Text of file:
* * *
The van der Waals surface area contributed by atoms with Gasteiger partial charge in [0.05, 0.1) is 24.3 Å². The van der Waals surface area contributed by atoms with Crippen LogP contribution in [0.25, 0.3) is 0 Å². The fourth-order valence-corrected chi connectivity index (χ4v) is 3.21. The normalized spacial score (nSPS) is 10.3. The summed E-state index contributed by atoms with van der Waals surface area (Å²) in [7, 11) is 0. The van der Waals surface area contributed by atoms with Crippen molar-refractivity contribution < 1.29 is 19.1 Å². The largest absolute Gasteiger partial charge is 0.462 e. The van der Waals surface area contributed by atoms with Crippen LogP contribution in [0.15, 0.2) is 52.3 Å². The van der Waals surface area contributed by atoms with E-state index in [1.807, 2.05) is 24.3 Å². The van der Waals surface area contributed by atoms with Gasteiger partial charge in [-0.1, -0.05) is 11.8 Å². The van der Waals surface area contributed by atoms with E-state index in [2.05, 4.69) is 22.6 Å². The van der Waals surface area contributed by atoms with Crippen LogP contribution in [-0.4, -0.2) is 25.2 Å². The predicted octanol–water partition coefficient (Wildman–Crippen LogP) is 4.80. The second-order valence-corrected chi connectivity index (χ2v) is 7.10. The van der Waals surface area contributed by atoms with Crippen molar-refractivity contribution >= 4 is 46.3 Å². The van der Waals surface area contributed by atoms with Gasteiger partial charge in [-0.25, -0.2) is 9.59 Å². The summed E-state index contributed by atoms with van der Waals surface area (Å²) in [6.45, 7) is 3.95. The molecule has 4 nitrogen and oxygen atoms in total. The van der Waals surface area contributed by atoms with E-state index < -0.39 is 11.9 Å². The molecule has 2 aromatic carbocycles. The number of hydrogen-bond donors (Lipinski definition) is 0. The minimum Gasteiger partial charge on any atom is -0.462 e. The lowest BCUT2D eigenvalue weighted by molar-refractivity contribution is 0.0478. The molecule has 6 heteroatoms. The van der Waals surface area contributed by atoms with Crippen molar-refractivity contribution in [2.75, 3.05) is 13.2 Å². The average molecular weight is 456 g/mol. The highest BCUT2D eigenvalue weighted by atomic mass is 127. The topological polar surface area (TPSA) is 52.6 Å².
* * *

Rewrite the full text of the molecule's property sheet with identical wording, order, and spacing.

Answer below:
The van der Waals surface area contributed by atoms with Gasteiger partial charge in [0.05, 0.1) is 24.3 Å². The van der Waals surface area contributed by atoms with Crippen LogP contribution in [0.25, 0.3) is 0 Å². The fourth-order valence-corrected chi connectivity index (χ4v) is 3.21. The normalized spacial score (nSPS) is 10.3. The summed E-state index contributed by atoms with van der Waals surface area (Å²) in [7, 11) is 0. The van der Waals surface area contributed by atoms with Crippen molar-refractivity contribution < 1.29 is 19.1 Å². The largest absolute Gasteiger partial charge is 0.462 e. The van der Waals surface area contributed by atoms with Crippen LogP contribution in [0.15, 0.2) is 52.3 Å². The van der Waals surface area contributed by atoms with E-state index in [1.807, 2.05) is 24.3 Å². The van der Waals surface area contributed by atoms with Gasteiger partial charge in [-0.1, -0.05) is 11.8 Å². The van der Waals surface area contributed by atoms with E-state index in [2.05, 4.69) is 22.6 Å². The van der Waals surface area contributed by atoms with Crippen LogP contribution in [-0.4, -0.2) is 25.2 Å². The predicted octanol–water partition coefficient (Wildman–Crippen LogP) is 4.80. The second-order valence-corrected chi connectivity index (χ2v) is 7.10. The van der Waals surface area contributed by atoms with Crippen molar-refractivity contribution >= 4 is 46.3 Å². The van der Waals surface area contributed by atoms with Gasteiger partial charge in [-0.25, -0.2) is 9.59 Å². The summed E-state index contributed by atoms with van der Waals surface area (Å²) in [6.45, 7) is 3.95. The molecule has 4 nitrogen and oxygen atoms in total. The van der Waals surface area contributed by atoms with E-state index < -0.39 is 11.9 Å². The molecule has 2 aromatic carbocycles. The number of hydrogen-bond donors (Lipinski definition) is 0. The minimum Gasteiger partial charge on any atom is -0.462 e. The lowest BCUT2D eigenvalue weighted by molar-refractivity contribution is 0.0478. The molecule has 6 heteroatoms. The van der Waals surface area contributed by atoms with Crippen molar-refractivity contribution in [2.75, 3.05) is 13.2 Å². The average molecular weight is 456 g/mol. The highest BCUT2D eigenvalue weighted by atomic mass is 127. The topological polar surface area (TPSA) is 52.6 Å².